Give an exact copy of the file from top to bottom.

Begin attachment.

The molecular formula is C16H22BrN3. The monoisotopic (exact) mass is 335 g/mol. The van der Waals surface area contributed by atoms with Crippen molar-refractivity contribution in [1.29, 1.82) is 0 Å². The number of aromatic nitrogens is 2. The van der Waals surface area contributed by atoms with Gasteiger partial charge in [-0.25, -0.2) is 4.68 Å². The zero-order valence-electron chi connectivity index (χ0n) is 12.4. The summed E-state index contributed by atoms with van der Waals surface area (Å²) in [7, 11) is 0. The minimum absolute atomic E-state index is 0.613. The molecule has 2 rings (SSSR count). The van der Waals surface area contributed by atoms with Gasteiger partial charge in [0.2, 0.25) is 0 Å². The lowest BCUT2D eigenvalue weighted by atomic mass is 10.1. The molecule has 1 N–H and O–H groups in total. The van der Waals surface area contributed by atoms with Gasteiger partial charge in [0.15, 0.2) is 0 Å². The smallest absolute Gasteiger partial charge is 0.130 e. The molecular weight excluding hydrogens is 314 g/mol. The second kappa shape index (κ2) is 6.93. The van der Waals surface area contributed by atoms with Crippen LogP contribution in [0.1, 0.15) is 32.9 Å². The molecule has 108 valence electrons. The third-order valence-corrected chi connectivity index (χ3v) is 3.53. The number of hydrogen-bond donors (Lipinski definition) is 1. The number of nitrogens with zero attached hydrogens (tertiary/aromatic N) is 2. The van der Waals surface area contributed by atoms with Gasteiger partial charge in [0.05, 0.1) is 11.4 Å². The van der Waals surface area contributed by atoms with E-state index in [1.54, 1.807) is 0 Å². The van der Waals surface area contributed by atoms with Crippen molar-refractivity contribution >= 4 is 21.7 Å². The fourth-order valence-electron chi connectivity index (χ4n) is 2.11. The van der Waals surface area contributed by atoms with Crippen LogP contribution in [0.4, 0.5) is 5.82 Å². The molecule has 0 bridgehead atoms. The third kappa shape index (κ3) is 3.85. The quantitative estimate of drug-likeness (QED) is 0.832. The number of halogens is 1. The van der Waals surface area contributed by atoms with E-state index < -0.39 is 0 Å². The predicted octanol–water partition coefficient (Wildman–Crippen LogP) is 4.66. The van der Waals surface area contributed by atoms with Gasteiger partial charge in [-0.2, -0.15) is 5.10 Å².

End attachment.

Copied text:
The molecular formula is C16H22BrN3. The monoisotopic (exact) mass is 335 g/mol. The van der Waals surface area contributed by atoms with Crippen molar-refractivity contribution in [1.29, 1.82) is 0 Å². The number of aromatic nitrogens is 2. The van der Waals surface area contributed by atoms with Gasteiger partial charge in [-0.25, -0.2) is 4.68 Å². The zero-order valence-electron chi connectivity index (χ0n) is 12.4. The summed E-state index contributed by atoms with van der Waals surface area (Å²) in [7, 11) is 0. The minimum absolute atomic E-state index is 0.613. The molecule has 2 rings (SSSR count). The van der Waals surface area contributed by atoms with Gasteiger partial charge in [0.2, 0.25) is 0 Å². The lowest BCUT2D eigenvalue weighted by atomic mass is 10.1. The molecule has 1 N–H and O–H groups in total. The van der Waals surface area contributed by atoms with Gasteiger partial charge in [0.15, 0.2) is 0 Å². The smallest absolute Gasteiger partial charge is 0.130 e. The molecular weight excluding hydrogens is 314 g/mol. The second kappa shape index (κ2) is 6.93. The van der Waals surface area contributed by atoms with Crippen LogP contribution in [0.1, 0.15) is 32.9 Å². The molecule has 108 valence electrons. The third-order valence-corrected chi connectivity index (χ3v) is 3.53. The number of hydrogen-bond donors (Lipinski definition) is 1. The number of nitrogens with zero attached hydrogens (tertiary/aromatic N) is 2. The van der Waals surface area contributed by atoms with Gasteiger partial charge in [0.05, 0.1) is 11.4 Å². The van der Waals surface area contributed by atoms with E-state index in [1.54, 1.807) is 0 Å². The van der Waals surface area contributed by atoms with Crippen molar-refractivity contribution >= 4 is 21.7 Å². The fourth-order valence-electron chi connectivity index (χ4n) is 2.11. The van der Waals surface area contributed by atoms with Crippen LogP contribution in [0.4, 0.5) is 5.82 Å². The molecule has 0 bridgehead atoms. The third kappa shape index (κ3) is 3.85. The quantitative estimate of drug-likeness (QED) is 0.832. The number of halogens is 1. The van der Waals surface area contributed by atoms with E-state index < -0.39 is 0 Å². The predicted octanol–water partition coefficient (Wildman–Crippen LogP) is 4.66. The van der Waals surface area contributed by atoms with Gasteiger partial charge in [-0.2, -0.15) is 5.10 Å².